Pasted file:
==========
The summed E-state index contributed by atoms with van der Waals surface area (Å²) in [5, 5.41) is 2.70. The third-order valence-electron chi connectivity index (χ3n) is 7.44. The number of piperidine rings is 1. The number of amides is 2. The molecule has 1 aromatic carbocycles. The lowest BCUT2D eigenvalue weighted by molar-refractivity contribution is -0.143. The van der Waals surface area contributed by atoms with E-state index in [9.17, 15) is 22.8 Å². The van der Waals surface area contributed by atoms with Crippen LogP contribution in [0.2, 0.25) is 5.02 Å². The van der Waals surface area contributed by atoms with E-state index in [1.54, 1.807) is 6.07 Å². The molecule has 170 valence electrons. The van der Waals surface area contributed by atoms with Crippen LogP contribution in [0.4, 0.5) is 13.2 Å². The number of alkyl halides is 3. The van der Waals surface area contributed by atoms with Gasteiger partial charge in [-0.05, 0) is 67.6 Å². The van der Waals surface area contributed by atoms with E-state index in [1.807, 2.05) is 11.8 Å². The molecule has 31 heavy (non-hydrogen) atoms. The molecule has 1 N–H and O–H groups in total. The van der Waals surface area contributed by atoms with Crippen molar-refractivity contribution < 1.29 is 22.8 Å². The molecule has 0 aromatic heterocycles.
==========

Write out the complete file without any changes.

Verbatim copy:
The summed E-state index contributed by atoms with van der Waals surface area (Å²) in [5, 5.41) is 2.70. The third-order valence-electron chi connectivity index (χ3n) is 7.44. The number of piperidine rings is 1. The number of amides is 2. The molecule has 1 aromatic carbocycles. The lowest BCUT2D eigenvalue weighted by molar-refractivity contribution is -0.143. The van der Waals surface area contributed by atoms with E-state index in [9.17, 15) is 22.8 Å². The van der Waals surface area contributed by atoms with Crippen LogP contribution in [0.2, 0.25) is 5.02 Å². The van der Waals surface area contributed by atoms with E-state index in [1.54, 1.807) is 6.07 Å². The molecule has 170 valence electrons. The van der Waals surface area contributed by atoms with Crippen LogP contribution in [0.4, 0.5) is 13.2 Å². The number of alkyl halides is 3. The van der Waals surface area contributed by atoms with Gasteiger partial charge in [-0.05, 0) is 67.6 Å². The van der Waals surface area contributed by atoms with E-state index in [1.807, 2.05) is 11.8 Å². The molecule has 31 heavy (non-hydrogen) atoms. The molecule has 1 N–H and O–H groups in total. The van der Waals surface area contributed by atoms with Crippen molar-refractivity contribution < 1.29 is 22.8 Å². The molecule has 0 aromatic heterocycles.